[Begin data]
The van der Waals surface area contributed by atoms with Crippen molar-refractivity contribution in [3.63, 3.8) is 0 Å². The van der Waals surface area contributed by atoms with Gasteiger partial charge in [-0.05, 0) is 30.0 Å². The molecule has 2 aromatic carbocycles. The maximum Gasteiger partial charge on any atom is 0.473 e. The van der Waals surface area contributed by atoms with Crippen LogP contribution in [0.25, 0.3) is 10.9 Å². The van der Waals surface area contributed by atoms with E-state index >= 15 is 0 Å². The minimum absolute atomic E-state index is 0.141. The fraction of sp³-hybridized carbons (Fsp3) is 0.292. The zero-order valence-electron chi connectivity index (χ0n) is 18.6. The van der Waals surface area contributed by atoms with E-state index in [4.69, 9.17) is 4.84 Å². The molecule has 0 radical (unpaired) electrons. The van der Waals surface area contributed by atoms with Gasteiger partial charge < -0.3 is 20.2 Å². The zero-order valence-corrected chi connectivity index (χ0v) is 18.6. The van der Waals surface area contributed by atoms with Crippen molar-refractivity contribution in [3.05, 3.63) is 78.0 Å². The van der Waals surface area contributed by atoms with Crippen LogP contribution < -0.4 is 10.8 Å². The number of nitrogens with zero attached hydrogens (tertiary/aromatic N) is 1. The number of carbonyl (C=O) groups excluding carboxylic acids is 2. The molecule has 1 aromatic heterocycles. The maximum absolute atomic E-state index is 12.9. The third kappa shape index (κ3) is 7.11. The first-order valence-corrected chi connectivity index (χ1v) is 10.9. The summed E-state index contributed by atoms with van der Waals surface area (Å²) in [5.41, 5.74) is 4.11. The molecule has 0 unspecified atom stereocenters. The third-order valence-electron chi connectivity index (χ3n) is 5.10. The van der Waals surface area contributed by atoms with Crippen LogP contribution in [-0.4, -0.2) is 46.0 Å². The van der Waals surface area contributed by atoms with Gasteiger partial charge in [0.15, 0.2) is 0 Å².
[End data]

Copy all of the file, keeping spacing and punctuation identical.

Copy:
The van der Waals surface area contributed by atoms with Crippen molar-refractivity contribution in [3.63, 3.8) is 0 Å². The van der Waals surface area contributed by atoms with Gasteiger partial charge in [-0.05, 0) is 30.0 Å². The molecule has 2 aromatic carbocycles. The maximum Gasteiger partial charge on any atom is 0.473 e. The van der Waals surface area contributed by atoms with Crippen LogP contribution in [0.25, 0.3) is 10.9 Å². The van der Waals surface area contributed by atoms with E-state index >= 15 is 0 Å². The minimum absolute atomic E-state index is 0.141. The fraction of sp³-hybridized carbons (Fsp3) is 0.292. The zero-order valence-electron chi connectivity index (χ0n) is 18.6. The van der Waals surface area contributed by atoms with E-state index in [4.69, 9.17) is 4.84 Å². The molecule has 0 radical (unpaired) electrons. The van der Waals surface area contributed by atoms with Gasteiger partial charge < -0.3 is 20.2 Å². The zero-order valence-corrected chi connectivity index (χ0v) is 18.6. The van der Waals surface area contributed by atoms with Crippen molar-refractivity contribution in [3.05, 3.63) is 78.0 Å². The van der Waals surface area contributed by atoms with Crippen LogP contribution < -0.4 is 10.8 Å². The number of nitrogens with zero attached hydrogens (tertiary/aromatic N) is 1. The number of carbonyl (C=O) groups excluding carboxylic acids is 2. The molecule has 1 aromatic heterocycles. The maximum absolute atomic E-state index is 12.9. The third kappa shape index (κ3) is 7.11. The first-order valence-corrected chi connectivity index (χ1v) is 10.9. The summed E-state index contributed by atoms with van der Waals surface area (Å²) in [5.41, 5.74) is 4.11. The molecule has 0 unspecified atom stereocenters. The third-order valence-electron chi connectivity index (χ3n) is 5.10. The van der Waals surface area contributed by atoms with Crippen LogP contribution in [-0.4, -0.2) is 46.0 Å². The van der Waals surface area contributed by atoms with Gasteiger partial charge in [0.15, 0.2) is 0 Å².